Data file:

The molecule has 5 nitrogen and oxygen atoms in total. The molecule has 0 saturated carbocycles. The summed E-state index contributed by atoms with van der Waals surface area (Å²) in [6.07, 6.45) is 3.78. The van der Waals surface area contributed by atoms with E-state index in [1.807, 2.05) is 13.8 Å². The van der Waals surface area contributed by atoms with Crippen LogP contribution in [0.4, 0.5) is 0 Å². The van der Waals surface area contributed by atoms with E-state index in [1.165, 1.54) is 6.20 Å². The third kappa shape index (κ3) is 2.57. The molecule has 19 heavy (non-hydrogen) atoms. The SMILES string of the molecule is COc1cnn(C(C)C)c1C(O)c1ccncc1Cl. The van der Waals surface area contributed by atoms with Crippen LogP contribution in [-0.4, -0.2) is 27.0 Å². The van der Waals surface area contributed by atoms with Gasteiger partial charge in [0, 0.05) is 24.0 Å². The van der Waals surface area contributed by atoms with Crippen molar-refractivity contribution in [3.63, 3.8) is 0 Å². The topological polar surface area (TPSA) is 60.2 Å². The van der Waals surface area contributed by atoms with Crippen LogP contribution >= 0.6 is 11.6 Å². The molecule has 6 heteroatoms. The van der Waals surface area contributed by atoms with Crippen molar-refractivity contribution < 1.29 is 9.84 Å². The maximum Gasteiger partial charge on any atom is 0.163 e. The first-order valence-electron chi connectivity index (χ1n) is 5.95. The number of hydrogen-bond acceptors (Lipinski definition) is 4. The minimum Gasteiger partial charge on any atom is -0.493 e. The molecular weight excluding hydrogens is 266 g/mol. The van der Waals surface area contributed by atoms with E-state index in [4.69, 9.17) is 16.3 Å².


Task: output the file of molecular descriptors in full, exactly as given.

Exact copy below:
The molecule has 5 nitrogen and oxygen atoms in total. The molecule has 0 saturated carbocycles. The summed E-state index contributed by atoms with van der Waals surface area (Å²) in [6.07, 6.45) is 3.78. The van der Waals surface area contributed by atoms with E-state index in [1.807, 2.05) is 13.8 Å². The van der Waals surface area contributed by atoms with Crippen LogP contribution in [0.4, 0.5) is 0 Å². The van der Waals surface area contributed by atoms with E-state index in [1.165, 1.54) is 6.20 Å². The third kappa shape index (κ3) is 2.57. The molecule has 19 heavy (non-hydrogen) atoms. The SMILES string of the molecule is COc1cnn(C(C)C)c1C(O)c1ccncc1Cl. The van der Waals surface area contributed by atoms with Crippen LogP contribution in [-0.4, -0.2) is 27.0 Å². The van der Waals surface area contributed by atoms with Gasteiger partial charge in [0, 0.05) is 24.0 Å². The van der Waals surface area contributed by atoms with Crippen molar-refractivity contribution in [3.63, 3.8) is 0 Å². The topological polar surface area (TPSA) is 60.2 Å². The van der Waals surface area contributed by atoms with Crippen LogP contribution >= 0.6 is 11.6 Å². The molecule has 6 heteroatoms. The van der Waals surface area contributed by atoms with Crippen molar-refractivity contribution < 1.29 is 9.84 Å². The maximum Gasteiger partial charge on any atom is 0.163 e. The first-order valence-electron chi connectivity index (χ1n) is 5.95. The number of hydrogen-bond acceptors (Lipinski definition) is 4. The minimum Gasteiger partial charge on any atom is -0.493 e. The molecular weight excluding hydrogens is 266 g/mol. The van der Waals surface area contributed by atoms with E-state index in [4.69, 9.17) is 16.3 Å².